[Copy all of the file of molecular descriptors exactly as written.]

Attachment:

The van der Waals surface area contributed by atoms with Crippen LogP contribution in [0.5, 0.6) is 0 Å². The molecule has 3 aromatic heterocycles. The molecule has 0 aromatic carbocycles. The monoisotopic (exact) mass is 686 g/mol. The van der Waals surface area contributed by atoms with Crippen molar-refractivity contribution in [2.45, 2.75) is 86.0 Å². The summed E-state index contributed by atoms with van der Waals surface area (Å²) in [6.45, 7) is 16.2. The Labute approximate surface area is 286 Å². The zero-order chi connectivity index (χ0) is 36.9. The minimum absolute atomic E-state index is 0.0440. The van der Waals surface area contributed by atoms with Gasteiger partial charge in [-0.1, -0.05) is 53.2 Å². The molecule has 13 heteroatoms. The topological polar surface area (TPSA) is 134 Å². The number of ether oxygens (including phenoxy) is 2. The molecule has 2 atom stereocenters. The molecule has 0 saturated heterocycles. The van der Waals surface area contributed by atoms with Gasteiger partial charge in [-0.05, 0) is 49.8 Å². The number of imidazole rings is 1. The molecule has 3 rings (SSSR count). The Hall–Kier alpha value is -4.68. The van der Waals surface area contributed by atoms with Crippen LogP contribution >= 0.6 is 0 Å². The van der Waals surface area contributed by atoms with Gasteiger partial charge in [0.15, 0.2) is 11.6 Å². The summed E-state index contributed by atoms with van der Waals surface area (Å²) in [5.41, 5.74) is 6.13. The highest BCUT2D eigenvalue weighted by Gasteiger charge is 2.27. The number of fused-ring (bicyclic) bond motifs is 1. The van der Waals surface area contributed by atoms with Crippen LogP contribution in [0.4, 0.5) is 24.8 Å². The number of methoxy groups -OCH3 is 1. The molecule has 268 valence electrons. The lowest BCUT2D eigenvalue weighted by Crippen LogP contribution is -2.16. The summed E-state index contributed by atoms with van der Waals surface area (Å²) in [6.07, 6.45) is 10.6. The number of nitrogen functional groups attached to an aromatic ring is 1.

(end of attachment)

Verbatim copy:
The van der Waals surface area contributed by atoms with Crippen LogP contribution in [0.5, 0.6) is 0 Å². The molecule has 3 aromatic heterocycles. The molecule has 0 aromatic carbocycles. The monoisotopic (exact) mass is 686 g/mol. The van der Waals surface area contributed by atoms with Crippen molar-refractivity contribution in [2.45, 2.75) is 86.0 Å². The summed E-state index contributed by atoms with van der Waals surface area (Å²) in [6.45, 7) is 16.2. The Labute approximate surface area is 286 Å². The zero-order chi connectivity index (χ0) is 36.9. The minimum absolute atomic E-state index is 0.0440. The van der Waals surface area contributed by atoms with Gasteiger partial charge in [-0.1, -0.05) is 53.2 Å². The molecule has 13 heteroatoms. The topological polar surface area (TPSA) is 134 Å². The number of ether oxygens (including phenoxy) is 2. The molecule has 2 atom stereocenters. The molecule has 0 saturated heterocycles. The van der Waals surface area contributed by atoms with Gasteiger partial charge in [-0.05, 0) is 49.8 Å². The number of imidazole rings is 1. The molecule has 3 rings (SSSR count). The Hall–Kier alpha value is -4.68. The van der Waals surface area contributed by atoms with Crippen LogP contribution >= 0.6 is 0 Å². The van der Waals surface area contributed by atoms with Gasteiger partial charge in [0.15, 0.2) is 11.6 Å². The summed E-state index contributed by atoms with van der Waals surface area (Å²) in [5.41, 5.74) is 6.13. The highest BCUT2D eigenvalue weighted by Gasteiger charge is 2.27. The number of fused-ring (bicyclic) bond motifs is 1. The van der Waals surface area contributed by atoms with Crippen LogP contribution in [0.4, 0.5) is 24.8 Å². The number of methoxy groups -OCH3 is 1. The molecule has 268 valence electrons. The lowest BCUT2D eigenvalue weighted by Crippen LogP contribution is -2.16. The summed E-state index contributed by atoms with van der Waals surface area (Å²) in [6.07, 6.45) is 10.6. The number of nitrogen functional groups attached to an aromatic ring is 1.